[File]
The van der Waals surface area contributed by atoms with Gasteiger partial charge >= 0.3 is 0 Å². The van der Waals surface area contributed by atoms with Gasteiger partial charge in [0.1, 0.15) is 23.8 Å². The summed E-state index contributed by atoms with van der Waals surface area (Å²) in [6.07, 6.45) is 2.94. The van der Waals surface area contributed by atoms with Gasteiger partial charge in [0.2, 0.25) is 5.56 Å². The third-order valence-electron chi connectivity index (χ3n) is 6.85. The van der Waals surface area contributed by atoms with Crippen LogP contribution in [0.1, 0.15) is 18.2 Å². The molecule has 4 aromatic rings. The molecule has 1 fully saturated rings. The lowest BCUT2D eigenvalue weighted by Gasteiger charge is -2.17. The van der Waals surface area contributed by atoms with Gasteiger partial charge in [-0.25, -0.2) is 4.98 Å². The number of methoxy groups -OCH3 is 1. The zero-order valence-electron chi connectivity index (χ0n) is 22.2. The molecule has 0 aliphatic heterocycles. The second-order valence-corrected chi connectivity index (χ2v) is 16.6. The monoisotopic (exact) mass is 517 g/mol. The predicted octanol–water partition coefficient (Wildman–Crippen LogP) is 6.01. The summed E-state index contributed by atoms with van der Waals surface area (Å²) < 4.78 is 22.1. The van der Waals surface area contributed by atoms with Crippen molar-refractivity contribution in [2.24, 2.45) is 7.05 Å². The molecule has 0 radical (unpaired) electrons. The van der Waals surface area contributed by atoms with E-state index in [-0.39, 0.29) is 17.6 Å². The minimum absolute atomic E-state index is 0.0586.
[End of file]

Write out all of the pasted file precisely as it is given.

The van der Waals surface area contributed by atoms with Gasteiger partial charge >= 0.3 is 0 Å². The van der Waals surface area contributed by atoms with Gasteiger partial charge in [0.1, 0.15) is 23.8 Å². The summed E-state index contributed by atoms with van der Waals surface area (Å²) in [6.07, 6.45) is 2.94. The van der Waals surface area contributed by atoms with Gasteiger partial charge in [0.2, 0.25) is 5.56 Å². The third-order valence-electron chi connectivity index (χ3n) is 6.85. The van der Waals surface area contributed by atoms with Crippen LogP contribution in [0.1, 0.15) is 18.2 Å². The molecule has 4 aromatic rings. The molecule has 1 fully saturated rings. The lowest BCUT2D eigenvalue weighted by Gasteiger charge is -2.17. The van der Waals surface area contributed by atoms with Gasteiger partial charge in [-0.25, -0.2) is 4.98 Å². The number of methoxy groups -OCH3 is 1. The zero-order valence-electron chi connectivity index (χ0n) is 22.2. The molecule has 0 aliphatic heterocycles. The second-order valence-corrected chi connectivity index (χ2v) is 16.6. The monoisotopic (exact) mass is 517 g/mol. The predicted octanol–water partition coefficient (Wildman–Crippen LogP) is 6.01. The summed E-state index contributed by atoms with van der Waals surface area (Å²) < 4.78 is 22.1. The van der Waals surface area contributed by atoms with Crippen molar-refractivity contribution in [2.24, 2.45) is 7.05 Å². The molecule has 0 radical (unpaired) electrons. The van der Waals surface area contributed by atoms with E-state index in [-0.39, 0.29) is 17.6 Å². The minimum absolute atomic E-state index is 0.0586.